There is a difficulty tracking many Scrum teams in any typical organization. Although each Scrum team has its own work area with boards and charts, it is easier for managers to look at all teams and sprints in one place. In this article I will explain how we modeled and created a board that showed all Scrum teams and their work in one simple place, and how this visualization uncovered problems and bottlenecks.
At first, we regrouped the organization software employees as cross-functional Scrum teams based on the current skills and experiences of individual team members. We ended up with five Scrum teams, each working on multiple products. Actually, the products are based on the same technologies and/or business domain. The team focus is on the release level, using a round-robin basis. Typically, they work in Release 1 in Product 1, then switch to Release 1 in Product 2, then switch back to work on a Release 2 in Product 1, and so on.
After this organizational restructure, the manager held a meeting with all team members and got feedback and adjusted the organization of the teams.
Modeling: The sticky notes
We create one sticky note for each sprint, regardless of its status (whether it is in progress, waiting, or finished).
Sprint sticky note template
The sticky note includes product code, release number, sprint number, and finish date. Planned points are written on the top left side, velocity at the lower-left side, planned effort on the top-right corner, and, finally, burned effort on the bottom-right corner. Management required plotting burned effort to track team effort and commitment in the sprint.
The other sticky note is used to show product backlog readiness. It shows that we have clear vision, needs, and an amount of work that enables us to start release planning and sprint work. The number of backlog items is used as an indicator of the amount of ready work.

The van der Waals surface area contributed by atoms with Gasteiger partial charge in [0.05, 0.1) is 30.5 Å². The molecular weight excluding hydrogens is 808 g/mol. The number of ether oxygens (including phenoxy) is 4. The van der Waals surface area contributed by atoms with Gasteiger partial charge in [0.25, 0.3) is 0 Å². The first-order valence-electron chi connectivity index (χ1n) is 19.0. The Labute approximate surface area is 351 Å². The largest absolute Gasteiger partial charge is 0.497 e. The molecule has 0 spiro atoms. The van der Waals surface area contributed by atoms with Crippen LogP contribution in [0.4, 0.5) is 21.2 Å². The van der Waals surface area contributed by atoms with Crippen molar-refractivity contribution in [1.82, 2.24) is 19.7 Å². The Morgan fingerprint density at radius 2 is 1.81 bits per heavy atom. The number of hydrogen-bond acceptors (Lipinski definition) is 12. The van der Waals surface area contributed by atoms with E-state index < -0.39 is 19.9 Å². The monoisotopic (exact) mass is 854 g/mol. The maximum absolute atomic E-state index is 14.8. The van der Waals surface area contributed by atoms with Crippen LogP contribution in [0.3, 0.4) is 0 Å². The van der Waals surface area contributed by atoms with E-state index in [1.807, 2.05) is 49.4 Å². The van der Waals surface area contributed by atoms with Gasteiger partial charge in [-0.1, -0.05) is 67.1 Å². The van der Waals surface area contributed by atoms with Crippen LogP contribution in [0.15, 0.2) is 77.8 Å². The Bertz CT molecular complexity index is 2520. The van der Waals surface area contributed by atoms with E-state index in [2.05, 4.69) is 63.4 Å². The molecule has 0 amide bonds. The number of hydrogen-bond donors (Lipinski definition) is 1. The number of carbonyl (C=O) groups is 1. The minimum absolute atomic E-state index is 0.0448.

Ready sticky note
Modeling: The board
First we prepared a metal board, notecards, pens, and magnetic pins. We divided the board into columns that represent the states as follows:
Scrum teams' board
Team Name and Members column: Shows each Scrum team name and its members. (Team names are written in Arabic!)
Products column: Lists all products that the team could possibly work on. This is mostly based on past experiences of the individual team members.
Not Ready column: For each unready product backlog, a sticky note with product name is posted. A not-ready sticky note is used to note whether there is no backlog, the backlog exists with too few items, or the items are vague or incomplete. Usually the product owner (PO) can easily judge the backlog item's readiness for release planning.
Sprints Ready column: Includes ready sprints in the current release.
Sprint in Progress column: Shows the current sprint in progress. Be sure that only one sprint exists in this column per Scrum team.
Done column: Shows recently completed sprints that are not deployed yet.
Deployed column: Shows sprints (actually, a group of sprints that constitute a release) deployed to the production environment.
Explicit readiness definition
For explicit visibility, the conditions of readiness are written in blue at the bottom of the chart.
After modeling, management observed that there were two teams that had no ready backlogs. Management directed product owners to fill the gaps. We agreed to keep two sprints in the queue to ensure that the teams were not losing time waiting between sprints.
We observed that one of the releases was stuck in the Ready column and not deployed in the production environment.
Visualization is important for management to keep a bird's-eye view of all Scrum teams' work.
Management can see the sprints flow and can focus to resolve any impediments or bottlenecks.
All Scrum teams get a positive feeling as they can see their work in the context of the entire organization's work.